Curating

Event Horizon

Galerie Philipp Anders are pleased to present, Event Horizon. A solo exhibition of works from Sebastian Hosu.

Text by: Angeliki Kim Perfetti

Artwork Images photographed by Uwe Walter. Installation Views photographed by Georg Brückmann.

It has been said that the only way to slow down time, is by stopping.
And that is what I would like to invite the audience who come to see this exhibition to do.
To stop,
and embrace it all.

Whilst collecting from an array of references and incessantly finding inspiration from life itself, Sebastian Hosu uses a mix of media as he persistently continues the exploration between the figurative and the abstract. Offering us here Event Horizon a strong solo presentation of the artists latest body of work where emphasis is on creating landscape as a potential space for experience.

“I think it was the flow of my life which decided to form me into a Painter.” As the artist beautifully blends the body and nature on canvas, Hosu is also very cognizant of how interconnected life is with his practice as an artist. Where milestones from his life experiences have come to form unique parts of his work. So, the artist continues, to entwine not only the abstract and the figurative but also art and life. Having realized early on in his life that drawing and painting are existential to him and the only real forms of expression, Hosu persists to explore new spaces. Most recently he does this through a more pronounced flat application of colour, a testament that can be seen within this latest body of work. As Event Horizon mainly focuses on Hosu’s work on canvas and wood board his drawings nontheless hold a core part of the exhibition, where the dialogue between his drawings and paintings are richly intensified.

In painting and drawing Hosu has traced a markedly individual path through his organic forms, linear structures, and spatial investigations. Resulting in a unique mark making that channels for conversation between figure and nature, making us find the extraordinary in the ordinary. The human body in relation to nature continues to be an important theme in Hosu’s work as the exhibition brings together a series of artworks that resonate alternative modes of being and perception.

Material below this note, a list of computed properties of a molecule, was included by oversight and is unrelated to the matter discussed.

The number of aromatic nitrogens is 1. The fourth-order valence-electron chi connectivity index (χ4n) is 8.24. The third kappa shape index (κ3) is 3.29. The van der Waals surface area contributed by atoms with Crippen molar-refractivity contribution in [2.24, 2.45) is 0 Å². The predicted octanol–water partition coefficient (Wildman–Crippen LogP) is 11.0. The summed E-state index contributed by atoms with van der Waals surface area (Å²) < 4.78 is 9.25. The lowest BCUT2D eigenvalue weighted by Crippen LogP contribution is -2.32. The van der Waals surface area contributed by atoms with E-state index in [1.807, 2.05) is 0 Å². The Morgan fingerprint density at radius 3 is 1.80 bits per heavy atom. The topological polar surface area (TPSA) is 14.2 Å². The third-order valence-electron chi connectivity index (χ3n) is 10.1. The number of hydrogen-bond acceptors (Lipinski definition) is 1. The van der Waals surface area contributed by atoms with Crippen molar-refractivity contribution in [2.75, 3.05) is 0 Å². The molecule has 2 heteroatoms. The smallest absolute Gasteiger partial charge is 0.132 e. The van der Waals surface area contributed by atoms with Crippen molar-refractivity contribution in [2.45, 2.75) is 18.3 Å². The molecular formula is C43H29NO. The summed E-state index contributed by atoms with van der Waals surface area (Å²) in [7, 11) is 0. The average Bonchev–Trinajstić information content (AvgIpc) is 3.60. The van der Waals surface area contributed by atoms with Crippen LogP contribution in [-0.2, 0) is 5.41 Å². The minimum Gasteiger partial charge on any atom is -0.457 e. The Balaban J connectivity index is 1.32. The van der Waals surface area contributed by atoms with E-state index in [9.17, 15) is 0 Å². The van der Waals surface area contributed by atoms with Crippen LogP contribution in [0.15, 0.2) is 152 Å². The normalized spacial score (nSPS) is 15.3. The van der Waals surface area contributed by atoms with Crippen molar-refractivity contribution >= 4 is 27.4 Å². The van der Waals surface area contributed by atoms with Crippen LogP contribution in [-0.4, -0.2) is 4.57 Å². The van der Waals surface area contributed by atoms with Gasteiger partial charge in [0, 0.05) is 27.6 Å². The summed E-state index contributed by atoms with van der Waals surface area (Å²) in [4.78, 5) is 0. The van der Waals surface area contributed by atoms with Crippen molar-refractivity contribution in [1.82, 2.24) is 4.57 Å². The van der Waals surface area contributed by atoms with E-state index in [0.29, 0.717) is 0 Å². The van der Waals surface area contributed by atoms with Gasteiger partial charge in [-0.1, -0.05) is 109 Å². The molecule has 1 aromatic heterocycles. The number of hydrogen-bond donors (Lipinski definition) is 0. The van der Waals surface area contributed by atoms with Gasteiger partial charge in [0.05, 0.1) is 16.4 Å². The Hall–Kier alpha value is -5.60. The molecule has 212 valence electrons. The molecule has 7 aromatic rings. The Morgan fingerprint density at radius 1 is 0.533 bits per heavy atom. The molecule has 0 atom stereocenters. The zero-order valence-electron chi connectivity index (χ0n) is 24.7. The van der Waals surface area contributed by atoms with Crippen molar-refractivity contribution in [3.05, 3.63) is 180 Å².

Amidst the interest in landscape, space, and movement the work further allows for exploration on how the humankind interact with nature and how we are inescapably linked to the natural world. Hosu’s artworks invite meditation on how our digitally and materially saturated world shapes the way we experience time and place.

They are steering the viewer to think about the meaning of nature and how humanity find oneself relating to it, especially in a time of a digital age where so many of our experiences today are completely artificial. So, whilst the work is not attended to be political it invites the viewer to think about ones surrounding and our relationship with nature. Agnes Martin was once quoted “It is not about facts, it’s about feelings. It’s about remembering feelings and happiness. A definition of art is that it makes concrete our most subtle emotions.” Pleasure and visual shock are vital elements for Hosu in the correspondence between the audience and the work on display. The artist wants us to be fully engaged by the presence of the paintings, wanting us to feel that they are alive in order for us to be able to fully absorb them in their dynamic movement. Ultimately the works on view in Event Horizon offers an experience similar to that of a pendulum that swings between rest, leisure, life and nature and as the viewer is confronted with these works, they capture us and hold us in a liminal emotional state. The result? Is slowing down the perceived passage of time to an overall intensified experience of the exhibition.